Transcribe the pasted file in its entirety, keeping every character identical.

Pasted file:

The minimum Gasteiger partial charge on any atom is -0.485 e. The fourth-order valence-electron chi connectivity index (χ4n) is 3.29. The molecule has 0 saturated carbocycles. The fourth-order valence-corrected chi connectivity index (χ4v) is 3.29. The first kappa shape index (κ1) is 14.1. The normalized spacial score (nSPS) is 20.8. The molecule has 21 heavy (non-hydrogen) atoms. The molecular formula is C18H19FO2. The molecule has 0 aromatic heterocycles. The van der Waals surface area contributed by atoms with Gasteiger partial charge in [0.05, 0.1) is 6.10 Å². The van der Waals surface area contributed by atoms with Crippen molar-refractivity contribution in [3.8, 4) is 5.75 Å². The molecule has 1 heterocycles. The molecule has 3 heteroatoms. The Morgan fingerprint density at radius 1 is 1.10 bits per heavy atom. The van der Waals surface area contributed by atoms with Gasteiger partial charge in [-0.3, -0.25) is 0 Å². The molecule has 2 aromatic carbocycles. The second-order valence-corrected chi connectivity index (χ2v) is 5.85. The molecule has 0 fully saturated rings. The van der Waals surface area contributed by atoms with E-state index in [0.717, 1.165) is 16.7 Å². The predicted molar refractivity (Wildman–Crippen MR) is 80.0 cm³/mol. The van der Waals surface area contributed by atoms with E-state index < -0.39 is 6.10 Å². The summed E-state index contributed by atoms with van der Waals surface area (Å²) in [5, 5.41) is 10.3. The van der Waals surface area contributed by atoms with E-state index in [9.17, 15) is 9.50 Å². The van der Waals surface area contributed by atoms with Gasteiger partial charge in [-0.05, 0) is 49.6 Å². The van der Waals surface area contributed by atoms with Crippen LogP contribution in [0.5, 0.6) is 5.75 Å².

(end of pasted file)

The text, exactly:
The minimum Gasteiger partial charge on any atom is -0.485 e. The fourth-order valence-electron chi connectivity index (χ4n) is 3.29. The molecule has 0 saturated carbocycles. The fourth-order valence-corrected chi connectivity index (χ4v) is 3.29. The first kappa shape index (κ1) is 14.1. The normalized spacial score (nSPS) is 20.8. The molecule has 21 heavy (non-hydrogen) atoms. The molecular formula is C18H19FO2. The molecule has 0 aromatic heterocycles. The van der Waals surface area contributed by atoms with Gasteiger partial charge in [0.05, 0.1) is 6.10 Å². The van der Waals surface area contributed by atoms with Crippen molar-refractivity contribution in [3.8, 4) is 5.75 Å². The molecule has 1 heterocycles. The molecule has 3 heteroatoms. The Morgan fingerprint density at radius 1 is 1.10 bits per heavy atom. The van der Waals surface area contributed by atoms with Gasteiger partial charge in [-0.3, -0.25) is 0 Å². The molecule has 2 aromatic carbocycles. The second-order valence-corrected chi connectivity index (χ2v) is 5.85. The molecule has 0 fully saturated rings. The van der Waals surface area contributed by atoms with E-state index in [0.717, 1.165) is 16.7 Å². The predicted molar refractivity (Wildman–Crippen MR) is 80.0 cm³/mol. The van der Waals surface area contributed by atoms with E-state index < -0.39 is 6.10 Å². The summed E-state index contributed by atoms with van der Waals surface area (Å²) in [5, 5.41) is 10.3. The van der Waals surface area contributed by atoms with E-state index in [9.17, 15) is 9.50 Å². The van der Waals surface area contributed by atoms with Gasteiger partial charge in [-0.05, 0) is 49.6 Å². The van der Waals surface area contributed by atoms with Crippen LogP contribution in [0.5, 0.6) is 5.75 Å².